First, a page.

Hello, and welcome to New Capenna Draft Guide! Today, we’ll talk about everything you need to know to win more games in your New Capenna drafts. If you’re one of our regular readers, you’ll notice that this time the structure is a bit different. Since the New Capenna draft format is an unusual one, we decided to fresh things up a little.
For example, we’ll start with the archetype breakdown, as it’s the most important thing to understand about the New Capenna draft format. We’ll also talk about the mechanics in that same section, as they are closely tied to the New Capenna three-color families. We’ll continue with the best commons, then wrap everything up with some final tips and power rankings.
As you can see, we have a lot to talk about, so let’s get right to it.
New Capenna Draft Archetypes
The main feature of New Capenna are the five three-color families. Each of one of them is naturally a viable archetype in New Capenna draft. However, these are certainly not the only archetype that you could be drafting.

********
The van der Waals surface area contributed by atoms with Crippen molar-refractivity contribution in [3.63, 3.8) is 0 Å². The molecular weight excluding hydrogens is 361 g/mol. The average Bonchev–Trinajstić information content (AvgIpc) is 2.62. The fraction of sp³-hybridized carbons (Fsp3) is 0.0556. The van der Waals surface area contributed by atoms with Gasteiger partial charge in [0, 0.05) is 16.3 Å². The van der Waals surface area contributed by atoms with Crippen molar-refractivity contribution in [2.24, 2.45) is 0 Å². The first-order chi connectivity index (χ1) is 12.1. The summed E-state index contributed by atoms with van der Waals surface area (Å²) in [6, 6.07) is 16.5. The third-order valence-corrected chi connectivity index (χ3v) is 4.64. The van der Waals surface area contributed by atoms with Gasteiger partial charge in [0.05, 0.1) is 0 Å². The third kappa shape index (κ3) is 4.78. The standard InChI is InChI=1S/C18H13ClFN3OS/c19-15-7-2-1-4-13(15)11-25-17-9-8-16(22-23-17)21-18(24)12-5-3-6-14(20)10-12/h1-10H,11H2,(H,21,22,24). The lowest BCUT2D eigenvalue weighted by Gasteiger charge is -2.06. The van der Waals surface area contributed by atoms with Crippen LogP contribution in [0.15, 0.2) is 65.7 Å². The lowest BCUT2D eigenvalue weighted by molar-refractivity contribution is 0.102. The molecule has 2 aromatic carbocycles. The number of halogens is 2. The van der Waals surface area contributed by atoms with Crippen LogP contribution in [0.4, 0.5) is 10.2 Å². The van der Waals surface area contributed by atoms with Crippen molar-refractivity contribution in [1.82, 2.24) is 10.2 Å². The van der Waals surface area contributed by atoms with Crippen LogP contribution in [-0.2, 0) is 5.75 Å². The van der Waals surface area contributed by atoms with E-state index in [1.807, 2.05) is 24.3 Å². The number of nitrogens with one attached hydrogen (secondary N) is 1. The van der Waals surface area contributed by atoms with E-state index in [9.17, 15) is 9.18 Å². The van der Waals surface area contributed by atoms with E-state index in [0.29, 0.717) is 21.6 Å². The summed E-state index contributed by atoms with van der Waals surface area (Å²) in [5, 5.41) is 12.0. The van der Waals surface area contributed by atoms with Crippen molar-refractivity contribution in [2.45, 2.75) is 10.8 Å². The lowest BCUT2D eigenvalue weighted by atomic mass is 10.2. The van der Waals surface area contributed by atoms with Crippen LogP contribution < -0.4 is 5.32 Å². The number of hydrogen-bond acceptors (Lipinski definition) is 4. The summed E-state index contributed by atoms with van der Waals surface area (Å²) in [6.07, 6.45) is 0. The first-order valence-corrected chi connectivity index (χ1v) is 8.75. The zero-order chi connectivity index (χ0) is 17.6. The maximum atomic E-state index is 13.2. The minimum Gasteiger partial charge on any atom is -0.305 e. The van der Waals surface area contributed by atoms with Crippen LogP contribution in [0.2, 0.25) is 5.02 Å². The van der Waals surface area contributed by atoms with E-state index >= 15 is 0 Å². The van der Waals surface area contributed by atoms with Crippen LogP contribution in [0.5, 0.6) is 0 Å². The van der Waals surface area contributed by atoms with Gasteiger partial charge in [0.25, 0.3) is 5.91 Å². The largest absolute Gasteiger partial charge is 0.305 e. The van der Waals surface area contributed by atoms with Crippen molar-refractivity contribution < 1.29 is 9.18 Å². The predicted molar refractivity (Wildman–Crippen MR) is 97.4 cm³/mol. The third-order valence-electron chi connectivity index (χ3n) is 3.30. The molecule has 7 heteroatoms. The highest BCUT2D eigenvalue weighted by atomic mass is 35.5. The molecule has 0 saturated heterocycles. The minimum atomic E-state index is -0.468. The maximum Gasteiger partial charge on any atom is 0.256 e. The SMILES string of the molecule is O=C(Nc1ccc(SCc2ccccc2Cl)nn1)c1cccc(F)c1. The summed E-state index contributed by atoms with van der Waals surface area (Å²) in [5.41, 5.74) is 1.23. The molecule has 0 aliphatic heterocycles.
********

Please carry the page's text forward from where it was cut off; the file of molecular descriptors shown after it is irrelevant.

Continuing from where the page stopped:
Allied color pairs are also supported. Each one fits into two of the three color archetypes. This means that you’ll usually start with a two-colored allied pair, and then branch into one of the two possible three-color combos.
How to Draft New Capenna
So to recap, your average New Capenna draft should go something like this:
- Start by finding out which two-color allied pair is open (unless you open a three-color bomb).
- Find out which color you should splash – if any, to get a three-color archetype.
- Perhaps even splash a fourth color.
This way you can end up with:
- a 2-color deck (in allied colors)
- a 3-color deck (with one of the colors being a light splash)
- a full on 3-color deck (preferably with lots of mana fixing)
- a 4-color deck (with two main colors being allied, and two very light splashes)
- a 5-color deck (with all the bombs, and tons of mana fixing)